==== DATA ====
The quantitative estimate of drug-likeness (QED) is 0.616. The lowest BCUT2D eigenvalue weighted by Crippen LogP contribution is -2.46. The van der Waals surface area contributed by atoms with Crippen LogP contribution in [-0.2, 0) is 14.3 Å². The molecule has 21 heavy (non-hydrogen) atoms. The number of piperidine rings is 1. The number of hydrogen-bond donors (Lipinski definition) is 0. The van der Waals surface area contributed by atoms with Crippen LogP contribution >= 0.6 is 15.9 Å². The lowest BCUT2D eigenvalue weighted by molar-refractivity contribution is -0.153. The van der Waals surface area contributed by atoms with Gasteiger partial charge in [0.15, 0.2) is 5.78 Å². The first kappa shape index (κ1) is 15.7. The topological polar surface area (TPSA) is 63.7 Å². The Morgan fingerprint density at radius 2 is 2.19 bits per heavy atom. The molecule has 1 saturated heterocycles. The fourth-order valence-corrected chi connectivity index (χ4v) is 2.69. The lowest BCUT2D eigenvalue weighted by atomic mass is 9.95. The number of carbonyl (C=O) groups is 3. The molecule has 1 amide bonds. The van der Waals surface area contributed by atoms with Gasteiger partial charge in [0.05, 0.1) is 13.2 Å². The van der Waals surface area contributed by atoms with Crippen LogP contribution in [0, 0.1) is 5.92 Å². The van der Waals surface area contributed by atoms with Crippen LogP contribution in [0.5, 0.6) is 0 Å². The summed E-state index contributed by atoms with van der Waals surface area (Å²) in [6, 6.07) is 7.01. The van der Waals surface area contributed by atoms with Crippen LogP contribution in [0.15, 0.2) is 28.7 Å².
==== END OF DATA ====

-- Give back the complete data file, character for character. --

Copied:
The quantitative estimate of drug-likeness (QED) is 0.616. The lowest BCUT2D eigenvalue weighted by Crippen LogP contribution is -2.46. The van der Waals surface area contributed by atoms with Crippen LogP contribution in [-0.2, 0) is 14.3 Å². The molecule has 21 heavy (non-hydrogen) atoms. The number of piperidine rings is 1. The number of hydrogen-bond donors (Lipinski definition) is 0. The van der Waals surface area contributed by atoms with Crippen LogP contribution >= 0.6 is 15.9 Å². The lowest BCUT2D eigenvalue weighted by molar-refractivity contribution is -0.153. The van der Waals surface area contributed by atoms with Gasteiger partial charge in [0.15, 0.2) is 5.78 Å². The first kappa shape index (κ1) is 15.7. The topological polar surface area (TPSA) is 63.7 Å². The Morgan fingerprint density at radius 2 is 2.19 bits per heavy atom. The molecule has 1 saturated heterocycles. The fourth-order valence-corrected chi connectivity index (χ4v) is 2.69. The lowest BCUT2D eigenvalue weighted by atomic mass is 9.95. The number of carbonyl (C=O) groups is 3. The molecule has 1 amide bonds. The van der Waals surface area contributed by atoms with Gasteiger partial charge in [0.05, 0.1) is 13.2 Å². The van der Waals surface area contributed by atoms with Crippen LogP contribution in [0, 0.1) is 5.92 Å². The van der Waals surface area contributed by atoms with Crippen LogP contribution in [0.5, 0.6) is 0 Å². The summed E-state index contributed by atoms with van der Waals surface area (Å²) in [6, 6.07) is 7.01. The van der Waals surface area contributed by atoms with Crippen LogP contribution in [0.15, 0.2) is 28.7 Å².